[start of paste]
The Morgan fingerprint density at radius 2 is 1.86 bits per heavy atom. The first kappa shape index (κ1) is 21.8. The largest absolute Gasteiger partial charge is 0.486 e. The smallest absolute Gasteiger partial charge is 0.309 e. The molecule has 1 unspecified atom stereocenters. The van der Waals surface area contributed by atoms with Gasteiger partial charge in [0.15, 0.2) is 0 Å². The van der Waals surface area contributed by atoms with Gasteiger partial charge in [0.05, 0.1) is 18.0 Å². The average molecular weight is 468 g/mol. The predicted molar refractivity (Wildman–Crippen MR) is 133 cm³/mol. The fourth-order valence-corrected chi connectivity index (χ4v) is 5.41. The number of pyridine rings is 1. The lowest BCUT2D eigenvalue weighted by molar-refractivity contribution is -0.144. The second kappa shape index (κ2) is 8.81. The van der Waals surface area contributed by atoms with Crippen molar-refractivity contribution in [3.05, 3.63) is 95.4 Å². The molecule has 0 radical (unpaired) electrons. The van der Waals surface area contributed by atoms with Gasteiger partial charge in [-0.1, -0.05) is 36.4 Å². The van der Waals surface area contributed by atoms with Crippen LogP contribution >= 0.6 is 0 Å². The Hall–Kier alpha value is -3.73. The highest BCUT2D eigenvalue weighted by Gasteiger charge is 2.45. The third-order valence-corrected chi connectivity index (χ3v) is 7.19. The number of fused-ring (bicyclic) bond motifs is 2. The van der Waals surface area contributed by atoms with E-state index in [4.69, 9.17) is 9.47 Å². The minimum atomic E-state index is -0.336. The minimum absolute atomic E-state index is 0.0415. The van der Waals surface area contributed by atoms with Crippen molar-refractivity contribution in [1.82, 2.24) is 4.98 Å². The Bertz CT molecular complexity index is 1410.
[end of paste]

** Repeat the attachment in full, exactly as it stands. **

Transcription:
The Morgan fingerprint density at radius 2 is 1.86 bits per heavy atom. The first kappa shape index (κ1) is 21.8. The largest absolute Gasteiger partial charge is 0.486 e. The smallest absolute Gasteiger partial charge is 0.309 e. The molecule has 1 unspecified atom stereocenters. The van der Waals surface area contributed by atoms with Gasteiger partial charge in [0.15, 0.2) is 0 Å². The van der Waals surface area contributed by atoms with Gasteiger partial charge in [0.05, 0.1) is 18.0 Å². The average molecular weight is 468 g/mol. The predicted molar refractivity (Wildman–Crippen MR) is 133 cm³/mol. The fourth-order valence-corrected chi connectivity index (χ4v) is 5.41. The number of pyridine rings is 1. The lowest BCUT2D eigenvalue weighted by molar-refractivity contribution is -0.144. The second kappa shape index (κ2) is 8.81. The van der Waals surface area contributed by atoms with Crippen molar-refractivity contribution in [3.05, 3.63) is 95.4 Å². The molecule has 0 radical (unpaired) electrons. The van der Waals surface area contributed by atoms with Gasteiger partial charge in [-0.1, -0.05) is 36.4 Å². The van der Waals surface area contributed by atoms with Crippen LogP contribution >= 0.6 is 0 Å². The Hall–Kier alpha value is -3.73. The highest BCUT2D eigenvalue weighted by Gasteiger charge is 2.45. The third-order valence-corrected chi connectivity index (χ3v) is 7.19. The number of fused-ring (bicyclic) bond motifs is 2. The van der Waals surface area contributed by atoms with E-state index in [4.69, 9.17) is 9.47 Å². The minimum atomic E-state index is -0.336. The minimum absolute atomic E-state index is 0.0415. The van der Waals surface area contributed by atoms with Crippen molar-refractivity contribution in [1.82, 2.24) is 4.98 Å². The Bertz CT molecular complexity index is 1410.